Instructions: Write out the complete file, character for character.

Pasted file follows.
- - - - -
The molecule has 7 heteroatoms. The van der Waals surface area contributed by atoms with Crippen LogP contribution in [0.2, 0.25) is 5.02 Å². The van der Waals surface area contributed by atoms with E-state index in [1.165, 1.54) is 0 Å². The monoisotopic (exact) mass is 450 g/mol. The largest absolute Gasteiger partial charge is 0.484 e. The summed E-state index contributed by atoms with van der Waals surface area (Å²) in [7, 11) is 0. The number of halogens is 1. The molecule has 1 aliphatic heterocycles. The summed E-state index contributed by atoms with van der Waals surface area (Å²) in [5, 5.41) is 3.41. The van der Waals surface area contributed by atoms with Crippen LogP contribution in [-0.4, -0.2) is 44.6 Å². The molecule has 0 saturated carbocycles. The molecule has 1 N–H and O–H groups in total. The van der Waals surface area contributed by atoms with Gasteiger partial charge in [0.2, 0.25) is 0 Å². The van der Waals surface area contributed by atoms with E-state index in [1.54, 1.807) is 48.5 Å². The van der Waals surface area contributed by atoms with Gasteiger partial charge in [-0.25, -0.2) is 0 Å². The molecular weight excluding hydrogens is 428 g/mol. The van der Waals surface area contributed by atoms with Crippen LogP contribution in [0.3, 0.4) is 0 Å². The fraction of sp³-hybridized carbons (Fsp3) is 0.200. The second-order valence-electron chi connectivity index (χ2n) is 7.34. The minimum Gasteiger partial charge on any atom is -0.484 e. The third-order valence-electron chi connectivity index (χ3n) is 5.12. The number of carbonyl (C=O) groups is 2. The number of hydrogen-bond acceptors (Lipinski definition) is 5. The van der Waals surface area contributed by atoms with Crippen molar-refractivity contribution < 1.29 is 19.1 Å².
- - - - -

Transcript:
The molecule has 7 heteroatoms. The van der Waals surface area contributed by atoms with Crippen LogP contribution in [0.2, 0.25) is 5.02 Å². The van der Waals surface area contributed by atoms with E-state index in [1.165, 1.54) is 0 Å². The monoisotopic (exact) mass is 450 g/mol. The largest absolute Gasteiger partial charge is 0.484 e. The summed E-state index contributed by atoms with van der Waals surface area (Å²) in [7, 11) is 0. The number of halogens is 1. The molecule has 1 aliphatic heterocycles. The summed E-state index contributed by atoms with van der Waals surface area (Å²) in [5, 5.41) is 3.41. The van der Waals surface area contributed by atoms with Crippen LogP contribution in [-0.4, -0.2) is 44.6 Å². The molecule has 0 saturated carbocycles. The molecule has 1 N–H and O–H groups in total. The van der Waals surface area contributed by atoms with Gasteiger partial charge in [0.2, 0.25) is 0 Å². The van der Waals surface area contributed by atoms with E-state index in [1.54, 1.807) is 48.5 Å². The van der Waals surface area contributed by atoms with Gasteiger partial charge in [-0.25, -0.2) is 0 Å². The molecular weight excluding hydrogens is 428 g/mol. The van der Waals surface area contributed by atoms with Crippen LogP contribution in [0.3, 0.4) is 0 Å². The fraction of sp³-hybridized carbons (Fsp3) is 0.200. The second-order valence-electron chi connectivity index (χ2n) is 7.34. The minimum Gasteiger partial charge on any atom is -0.484 e. The third-order valence-electron chi connectivity index (χ3n) is 5.12. The number of carbonyl (C=O) groups is 2. The number of hydrogen-bond acceptors (Lipinski definition) is 5. The van der Waals surface area contributed by atoms with Crippen molar-refractivity contribution < 1.29 is 19.1 Å².